UN human rights office 'alarmed' by situation in north-eastern Syria

October 8, 2014 6:48 am 

GENEVA, Oct. 8 — The Office of the United Nations High Commissioner for Human Rights (OHCHR) on Tuesday expressed its grave concerns over the safety of civilians in north-eastern Syria amid the recent attacks of Islamic State (IS) militants.

OHCHR spokesperson Rupert Colville told journalists that the UN human rights office was very "alarmed" by the situation in Kobane.

The predominantly Kurdish city – also known as Ayn al-Arab – has been subject to ferocious attacks by IS militants over the past two weeks. It was reported that the militant group seized three Kobane neighborhoods on Monday.

IS fighters have already succeeded in occupying hundreds of Kurdish villages around Kobane, forcing tens of thousands of people to flee.

Colville said that as a result of the recent advance of IS militants, most of the approximately 10,000 civilians who had stayed in the border area close to Kobane are believed to have crossed into Turkey on Sunday and Monday.

"We remain hugely concerned for the safety of any civilians remaining in Kobane or in the border area as well as in surrounding villages," Colville stressed, noting that his organization believed the numbers of those who remain in the area "are now at most in the hundreds, maybe fewer."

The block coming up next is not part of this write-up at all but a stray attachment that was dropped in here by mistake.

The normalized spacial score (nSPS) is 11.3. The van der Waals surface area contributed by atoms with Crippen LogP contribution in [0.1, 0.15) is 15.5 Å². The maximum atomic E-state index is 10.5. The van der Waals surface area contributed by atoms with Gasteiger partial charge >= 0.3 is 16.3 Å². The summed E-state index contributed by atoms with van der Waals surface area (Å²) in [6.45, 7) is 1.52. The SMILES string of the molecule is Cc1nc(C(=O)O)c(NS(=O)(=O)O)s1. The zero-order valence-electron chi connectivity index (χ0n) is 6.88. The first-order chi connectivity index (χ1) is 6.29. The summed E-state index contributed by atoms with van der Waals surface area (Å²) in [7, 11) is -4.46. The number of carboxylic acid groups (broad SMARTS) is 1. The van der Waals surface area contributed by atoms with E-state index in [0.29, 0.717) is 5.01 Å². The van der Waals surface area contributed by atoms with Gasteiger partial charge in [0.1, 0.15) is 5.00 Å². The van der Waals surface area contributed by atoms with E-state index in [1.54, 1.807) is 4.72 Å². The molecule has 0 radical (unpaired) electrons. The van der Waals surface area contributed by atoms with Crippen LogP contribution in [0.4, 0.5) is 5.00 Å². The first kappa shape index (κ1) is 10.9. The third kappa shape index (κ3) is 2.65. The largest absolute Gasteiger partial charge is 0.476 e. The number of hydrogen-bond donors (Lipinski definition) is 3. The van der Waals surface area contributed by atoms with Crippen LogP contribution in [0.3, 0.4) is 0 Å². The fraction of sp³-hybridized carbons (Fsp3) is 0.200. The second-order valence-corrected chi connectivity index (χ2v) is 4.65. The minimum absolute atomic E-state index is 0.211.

The human rights official expressed serious worries over anyone who falls into the hands of IS militants given the latter's "atrocious record of repeated murders and summary executions of prisoners in both Syria and Iraq," he said.

Syrian Kurds have reached a deadlock in their fight against IS militants, who have repeatedly tried to storm Kurdish-dominated Syrian areas. The majority of Syrian Kurds – who make up some 15 percent of Syria's 23-million population – have retreated to the northern part of the embattled country.

Hundreds of Kurdish fighters have reportedly entered Syria through Turkey and Iraq to defend their fellow Kurds against a massive IS offensive on predominantly Kurdish areas in northern Syria. (PNA/Xinhua)



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